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Lapse rate[edit]

Lapse rate is defined as the negative rate of change (of a variable) with respect to height. In the tropopause, the lapse rate is positive as temperature decreases as height increases. In the stratosphere the lapse rate is negative as the temperature increases with respect to height. —Preceding unsigned comment added by (talk) 10:51, 31 August 2009 (UTC)


Is there any mountain high enough to peak above a part of the troposphere thin enough to be peaked by the mountain at hand? This data could do great to the article, in addition, if more than one mountain could do so, could it do so with the stratosphere too? I doubt so since the Everest is like almost 9 km tall but even then, I dunno really... Herle King 07:35, 14 March 2007 (UTC)

Generally speaking, atmoshperic levels are raised by mountains, so the mountain wouldn't reach into the tropopause. However, Everest is above the height of the tropopause in some surrounding areas. Eebster the Great (talk) 02:13, 3 September 2008 (UTC)

From what I understand, the tropopause frequently dips below Everest at the summit. This information is relevant to climbers since when it happens, even those with the most freakish VO2's can't summit without oxygen. Peteymills (talk) 04:29, 11 February 2011 (UTC)

Anvil Cloud[edit]

When you see a cloud (usually a thundercloud) form a sort of anvil shape at the top of the cloud, is this because it's hitting the stratosphere/tropopause? ~Hobo

Merge with with troposphere[edit]

I am currently reworking the troposphere article and I feel that this article would be better as a section of that one. I will merge the contents from here. The draft is at: User:NHSavage/sandbox. Comments please.--NHSavage 08:58, 25 February 2006 (UTC)

I have now changed my mind. It doesn't belong there and we can put a lot more in here.--NHSavage 10:00, 18 March 2006 (UTC)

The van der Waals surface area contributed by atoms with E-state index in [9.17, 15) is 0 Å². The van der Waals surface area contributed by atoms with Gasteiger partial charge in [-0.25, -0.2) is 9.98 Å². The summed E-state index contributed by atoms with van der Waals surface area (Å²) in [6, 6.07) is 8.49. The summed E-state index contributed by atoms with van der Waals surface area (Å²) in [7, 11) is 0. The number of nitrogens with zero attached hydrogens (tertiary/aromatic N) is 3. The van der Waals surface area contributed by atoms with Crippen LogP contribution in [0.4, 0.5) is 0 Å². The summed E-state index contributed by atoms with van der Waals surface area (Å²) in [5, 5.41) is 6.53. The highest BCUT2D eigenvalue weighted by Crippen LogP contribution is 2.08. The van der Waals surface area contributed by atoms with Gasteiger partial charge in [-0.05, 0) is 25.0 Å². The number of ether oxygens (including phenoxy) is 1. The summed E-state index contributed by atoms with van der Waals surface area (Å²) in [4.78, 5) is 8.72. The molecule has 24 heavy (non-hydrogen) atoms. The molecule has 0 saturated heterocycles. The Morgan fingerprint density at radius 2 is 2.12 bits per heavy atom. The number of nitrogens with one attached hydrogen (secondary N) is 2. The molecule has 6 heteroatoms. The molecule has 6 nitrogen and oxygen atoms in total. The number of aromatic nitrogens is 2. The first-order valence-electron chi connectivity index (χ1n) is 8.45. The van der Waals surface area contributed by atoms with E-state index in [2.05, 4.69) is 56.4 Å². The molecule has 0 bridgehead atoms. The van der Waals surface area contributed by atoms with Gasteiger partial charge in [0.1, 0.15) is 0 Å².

I'm not sure describing that there are two "types" of tropopause's is correct. It might be better to describe the tropopause as being a disjointed boundary. It's height being a function of near surface temperature. Warm air "pushes" the tropopause to higher levels as the air expands and cold air drops the tropopause as the air is contracted (of course to understand this completely the tropopause needs to be explained as having atmosphereic stability). Therefore, with large surface temperature variations, there will be large height variations. In some cases as much as 20,000 ft height change in 500 nm (typically around polar front). There are three principle tropopause height changes, each associated with significant temperature changes from atmosphereic cells of the Hadley Cell, Ferrel cell and Polar cell. --Pugzi 08:34, 13 July 2006 (UTC)

the thickness[edit]

why does the thickness of the troposphere get thinner as the latitude increases? Maybe you can add the explanation to it User:Tikai 08:07, 21 April 2007 (UTC)

See the note above by Pugzi regarding the relation with surface temperatures and atmospheric cell boundaries. (talk) 13:17, 24 July 2015 (UTC)

Suggested Edits[edit]

This section could use a rework, with all due respect, although I think the original author is eminently more qualified to do so than I. In terms of a focused encyclopedic entry on the tropopause, I think that a lot of the detail on the stratosphere and troposphere is supernumerary. Focus on the tropopause itself and leave detail about the broader troposphere/stratosphere to another article.

I'm also missing the explanation that led me to the page in first place -- I know I knew this back in SS3201:Physics of the Atmosphere, but I've forgotten over the intervening 20 years: why is the tropopause? I know dT<0 below and dT>0 above, but I can't remember why, its driving me nuts, and that is a broader element that would be relevant to the tropopause article. It's there because the temperature trend changes -- why does it change?

Off to the stratosphere article to try and remember...

... some time later ... Ah, yes, I thought that might be it. Still the reason for the cooling/warming switch is valid here. (talk) 20:51, 30 August 2008 (UTC)dirkman


the section on this pages that states the altitude ranges for the troposphere directly contradict what the "troposphere" page says.... whcih one is correct? —Preceding unsigned comment added by (talk) 17:54, 29 June 2009 (UTC)

Aircraft fly above or below tropopause?[edit]

In this article, it is indicated that commercial aircraft generally fly below the tropopause. However, the exact opposite assertion is made in the Stratosphere article. (talk) 21:07, 10 June 2010 (UTC)